Terminal Radar Service Areas

While I was looking at aviation sectional charts on SkyVector, as I sometimes do, I noticed something I had not seen before. This doesn’t happen often, and as a responsible pilot I felt like I had an obligation to educate myself. The gray circle over Scranton, Pennsylvania is a TRSA, or Terminal Radar Service Area. There aren’t many of these left in the United States. They were supposed to all be converted into either Class D or Class C airspace, but because of technical and other requirements, that effort was suspended. There are no regulations or rules associated with these areas, and use of them is voluntary. Still, good to know.

Wilkes-Barre TRSA
Wilkes-Barre TRSA

3-5-6. Terminal Radar Service Area (TRSA)

a. Background. TRSAs were originally established as part of the Terminal Radar Program at selected airports. TRSAs were never controlled airspace from a regulatory standpoint because the establishment of TRSAs was never subject to the rulemaking process; consequently, TRSAs are not contained in 14 CFR Part 71 nor are there any TRSA operating rules in 14 CFR Part 91. Part of the Airport Radar Service Area (ARSA) program was to eventually replace all TRSAs. However, the ARSA requirements became relatively stringent and it was subsequently decided that TRSAs would have to meet ARSA criteria before they would be converted. TRSAs do not fit into any of the U.S. airspace classes; therefore, they will continue to be non-Part 71 airspace areas where participating pilots can receive additional radar services which have been redefined as TRSA Service.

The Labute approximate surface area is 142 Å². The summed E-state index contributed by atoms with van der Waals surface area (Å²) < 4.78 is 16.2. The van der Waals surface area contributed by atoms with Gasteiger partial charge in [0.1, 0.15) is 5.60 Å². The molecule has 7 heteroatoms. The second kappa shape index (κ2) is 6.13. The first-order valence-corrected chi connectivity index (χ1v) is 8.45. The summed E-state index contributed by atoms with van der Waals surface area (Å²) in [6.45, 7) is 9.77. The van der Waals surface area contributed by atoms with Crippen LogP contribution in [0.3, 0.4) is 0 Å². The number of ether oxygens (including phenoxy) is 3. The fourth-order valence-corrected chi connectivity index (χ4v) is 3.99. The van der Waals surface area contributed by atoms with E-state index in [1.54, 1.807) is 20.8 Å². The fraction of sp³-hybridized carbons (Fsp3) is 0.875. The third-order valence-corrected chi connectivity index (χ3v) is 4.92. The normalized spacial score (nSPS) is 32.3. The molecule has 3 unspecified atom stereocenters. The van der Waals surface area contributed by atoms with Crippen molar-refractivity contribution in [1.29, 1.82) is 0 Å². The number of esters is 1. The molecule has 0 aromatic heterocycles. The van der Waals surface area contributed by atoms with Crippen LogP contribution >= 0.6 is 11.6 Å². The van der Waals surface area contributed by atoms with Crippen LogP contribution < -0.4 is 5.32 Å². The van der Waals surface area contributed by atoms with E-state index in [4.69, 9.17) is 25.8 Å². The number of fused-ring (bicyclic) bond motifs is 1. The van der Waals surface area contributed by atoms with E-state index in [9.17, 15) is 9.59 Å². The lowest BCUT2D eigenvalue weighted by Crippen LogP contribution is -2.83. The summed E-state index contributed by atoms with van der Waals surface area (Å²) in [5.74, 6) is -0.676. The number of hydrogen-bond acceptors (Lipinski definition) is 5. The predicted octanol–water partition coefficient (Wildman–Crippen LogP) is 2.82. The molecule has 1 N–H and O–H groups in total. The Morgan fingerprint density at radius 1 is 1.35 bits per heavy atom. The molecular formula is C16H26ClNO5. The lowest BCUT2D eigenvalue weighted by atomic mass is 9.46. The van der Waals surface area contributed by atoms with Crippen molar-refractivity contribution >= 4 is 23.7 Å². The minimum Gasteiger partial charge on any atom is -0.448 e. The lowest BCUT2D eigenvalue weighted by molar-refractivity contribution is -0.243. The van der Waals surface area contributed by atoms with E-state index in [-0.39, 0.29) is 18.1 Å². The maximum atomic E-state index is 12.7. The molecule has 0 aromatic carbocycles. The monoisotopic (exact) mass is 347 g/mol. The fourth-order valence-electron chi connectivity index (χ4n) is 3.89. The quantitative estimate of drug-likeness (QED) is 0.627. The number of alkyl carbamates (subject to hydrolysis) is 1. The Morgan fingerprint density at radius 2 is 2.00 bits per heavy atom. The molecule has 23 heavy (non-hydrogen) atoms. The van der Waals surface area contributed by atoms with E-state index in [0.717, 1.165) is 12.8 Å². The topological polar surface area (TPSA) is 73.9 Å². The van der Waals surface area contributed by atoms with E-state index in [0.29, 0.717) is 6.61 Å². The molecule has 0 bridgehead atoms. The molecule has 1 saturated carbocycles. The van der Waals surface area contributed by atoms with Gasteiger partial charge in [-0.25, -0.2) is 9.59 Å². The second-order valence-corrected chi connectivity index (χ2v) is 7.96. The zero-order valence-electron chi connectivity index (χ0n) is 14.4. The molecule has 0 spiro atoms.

b. TRSAs. The primary airport(s) within the TRSA become(s) Class D airspace. The remaining portion of the TRSA overlies other controlled airspace which is normally Class E airspace beginning at 700 or 1,200 feet and established to transition to/from the en route/terminal environment.

c. Participation. Pilots operating under VFR are encouraged to contact the radar approach control and avail themselves of the TRSA Services. However, participation is voluntary on the part of the pilot. See Chapter 4, Air Traffic Control, for details and procedures.

d. Charts. TRSAs are depicted on VFR sectional and terminal area charts with a solid black line and altitudes for each segment. The Class D portion is charted with a blue segmented line.

3-5-6. Terminal Radar Service Area (TRSA)

Leave a Reply

This site uses Akismet to reduce spam. Learn how your comment data is processed.